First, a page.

For some 20 episodes, the BAFTA winning series Ross Kemp on Gangs wandered the mean streets of underworlds from El Salvador to East Timor, from Krakow to Liverpool. An early programme explored the favelas of Rio, and that’s where this first book of Penguin’s Ganglands series is set (next stop, promised for May 2010, Russia).
By page 3, a bus has been hijacked in broad daylight at a city intersection, the occupants mugged by the swaggering teenagers of the Comando Negro gang. By page 7, one of the passengers, a young basketball star, has been shot, his blood splattering the bus window – he’d once scored too many points against one of the Comando. Soon, the plot is up and running, twisting through the alleyways of the Santa Marta favela, a warren of drugs and knives, sawn-off Remingtons and AK47s, fast cars and football. It’s a male world for the most part; if they are not defeated by too-early motherhood, girls look on with admiring giggles or oblige with a swift snog in the dark of a garish nightclub.
The difficulty with this book has emerged before all the action kicks off. We are asked to believe that Trojan Industries is a front for a group of crack ex-secret service agents recruited from the likes of Delta Force and the SIS. Their aim is to infiltrate and smash gangs all over the world, beginning with the Comando Negro. To do this, they kidnap 15-year-old Luiz Alves (usefully streetwise, since he grew up in a favela but is now fostered by middle-class parents). Trojan work with certain police officers, who are holding Luiz’s sister Ana in jail on a rigged cocaine charge. The deal is that unless Luiz agrees to work for Trojan by infiltrating the Negro, they’ll allow Ana’s charge to stand, resulting in a long prison sentence. So Trojan’s moral crusade against the Comando Negro (and this is how it is presented throughout the novel) is characterised by tactics no less ruthless than those of their young opponents. When ex-Mossad agent Valerie Singer rescues Luiz from the villa of a corrupt politician, she casually kills four bodyguards as if they were targets in a shooting gallery (‘…a sound of metal impacting on bone… a bloodied hole in his forehead’).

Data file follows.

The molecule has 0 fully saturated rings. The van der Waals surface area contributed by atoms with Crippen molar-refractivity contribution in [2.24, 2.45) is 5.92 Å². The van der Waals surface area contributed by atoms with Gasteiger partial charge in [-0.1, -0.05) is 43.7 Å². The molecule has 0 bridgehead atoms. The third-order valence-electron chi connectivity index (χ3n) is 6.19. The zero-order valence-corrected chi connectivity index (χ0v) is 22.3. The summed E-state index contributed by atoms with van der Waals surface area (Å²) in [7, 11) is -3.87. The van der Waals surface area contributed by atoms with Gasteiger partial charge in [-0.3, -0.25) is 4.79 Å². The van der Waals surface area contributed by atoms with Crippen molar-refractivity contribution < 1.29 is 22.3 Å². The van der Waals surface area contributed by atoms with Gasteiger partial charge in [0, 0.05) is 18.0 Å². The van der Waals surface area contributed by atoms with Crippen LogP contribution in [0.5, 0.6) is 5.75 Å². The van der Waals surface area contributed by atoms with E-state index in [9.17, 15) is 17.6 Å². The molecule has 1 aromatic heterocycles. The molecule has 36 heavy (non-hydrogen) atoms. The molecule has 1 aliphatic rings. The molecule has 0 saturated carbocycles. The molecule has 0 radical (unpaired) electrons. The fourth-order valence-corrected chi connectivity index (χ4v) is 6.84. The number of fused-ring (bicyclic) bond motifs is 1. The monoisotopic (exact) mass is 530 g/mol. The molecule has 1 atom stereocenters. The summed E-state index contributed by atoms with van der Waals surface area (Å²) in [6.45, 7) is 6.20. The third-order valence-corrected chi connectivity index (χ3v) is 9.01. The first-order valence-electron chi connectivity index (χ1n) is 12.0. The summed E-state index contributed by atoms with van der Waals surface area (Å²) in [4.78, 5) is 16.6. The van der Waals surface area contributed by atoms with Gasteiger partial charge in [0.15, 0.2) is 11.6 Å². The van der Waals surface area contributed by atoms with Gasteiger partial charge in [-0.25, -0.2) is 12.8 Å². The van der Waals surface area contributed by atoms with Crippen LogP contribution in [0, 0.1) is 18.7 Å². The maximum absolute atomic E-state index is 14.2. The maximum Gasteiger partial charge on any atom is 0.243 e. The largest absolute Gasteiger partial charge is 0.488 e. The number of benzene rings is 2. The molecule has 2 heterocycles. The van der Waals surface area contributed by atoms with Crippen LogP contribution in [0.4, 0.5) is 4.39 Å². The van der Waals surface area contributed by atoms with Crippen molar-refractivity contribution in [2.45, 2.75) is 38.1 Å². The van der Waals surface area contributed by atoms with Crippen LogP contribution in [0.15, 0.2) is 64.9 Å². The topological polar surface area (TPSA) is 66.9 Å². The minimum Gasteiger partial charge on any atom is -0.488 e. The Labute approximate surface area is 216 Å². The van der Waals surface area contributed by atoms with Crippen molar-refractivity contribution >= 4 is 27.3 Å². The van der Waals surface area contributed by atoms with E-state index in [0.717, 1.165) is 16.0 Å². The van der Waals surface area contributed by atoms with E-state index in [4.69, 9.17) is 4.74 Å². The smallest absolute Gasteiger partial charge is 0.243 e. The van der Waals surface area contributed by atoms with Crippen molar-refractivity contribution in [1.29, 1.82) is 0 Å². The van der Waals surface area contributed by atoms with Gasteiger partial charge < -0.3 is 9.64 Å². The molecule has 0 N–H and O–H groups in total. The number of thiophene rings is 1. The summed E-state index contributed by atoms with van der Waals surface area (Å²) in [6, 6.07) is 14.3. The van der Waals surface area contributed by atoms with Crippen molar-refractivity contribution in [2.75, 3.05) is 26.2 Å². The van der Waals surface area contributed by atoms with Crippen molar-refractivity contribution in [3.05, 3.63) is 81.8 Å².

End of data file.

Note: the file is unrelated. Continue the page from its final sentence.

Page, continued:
So, in the end, it’s exciting, it’s exotic, it’s readable; and it’s amoral. Favelas and drugs and gang-life are not glorified; but the good guys are as violent and unscrupulous as the bad guys. And after all Luiz’s risky adventures, it turns out the Comando are smashed by the Brazilian police, without much help from Luiz and his Trojan puppeteers. My guess is that Trojan will be showing up again in Russia next May. The Moscow Mafia’s days may well be numbered.